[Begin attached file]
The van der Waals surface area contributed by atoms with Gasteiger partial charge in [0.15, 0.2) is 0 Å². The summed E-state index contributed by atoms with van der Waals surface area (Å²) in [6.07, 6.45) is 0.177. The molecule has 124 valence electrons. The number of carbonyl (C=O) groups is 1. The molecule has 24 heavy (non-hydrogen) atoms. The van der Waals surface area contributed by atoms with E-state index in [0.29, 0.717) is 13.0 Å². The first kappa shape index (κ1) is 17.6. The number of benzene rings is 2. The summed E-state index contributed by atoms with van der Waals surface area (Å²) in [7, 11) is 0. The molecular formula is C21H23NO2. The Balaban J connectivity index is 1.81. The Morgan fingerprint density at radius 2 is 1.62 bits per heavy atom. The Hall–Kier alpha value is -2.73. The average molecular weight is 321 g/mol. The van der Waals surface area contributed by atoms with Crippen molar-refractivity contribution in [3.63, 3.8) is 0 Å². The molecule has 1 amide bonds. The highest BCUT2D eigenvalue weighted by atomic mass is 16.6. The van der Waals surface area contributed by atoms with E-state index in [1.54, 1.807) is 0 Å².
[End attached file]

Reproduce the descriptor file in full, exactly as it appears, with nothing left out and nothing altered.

The van der Waals surface area contributed by atoms with Gasteiger partial charge in [0.15, 0.2) is 0 Å². The summed E-state index contributed by atoms with van der Waals surface area (Å²) in [6.07, 6.45) is 0.177. The molecule has 124 valence electrons. The number of carbonyl (C=O) groups is 1. The molecule has 24 heavy (non-hydrogen) atoms. The van der Waals surface area contributed by atoms with E-state index in [0.29, 0.717) is 13.0 Å². The first kappa shape index (κ1) is 17.6. The number of benzene rings is 2. The summed E-state index contributed by atoms with van der Waals surface area (Å²) in [7, 11) is 0. The molecular formula is C21H23NO2. The Balaban J connectivity index is 1.81. The Morgan fingerprint density at radius 2 is 1.62 bits per heavy atom. The Hall–Kier alpha value is -2.73. The average molecular weight is 321 g/mol. The van der Waals surface area contributed by atoms with Crippen molar-refractivity contribution in [3.63, 3.8) is 0 Å². The molecule has 1 amide bonds. The highest BCUT2D eigenvalue weighted by atomic mass is 16.6. The van der Waals surface area contributed by atoms with E-state index in [1.54, 1.807) is 0 Å².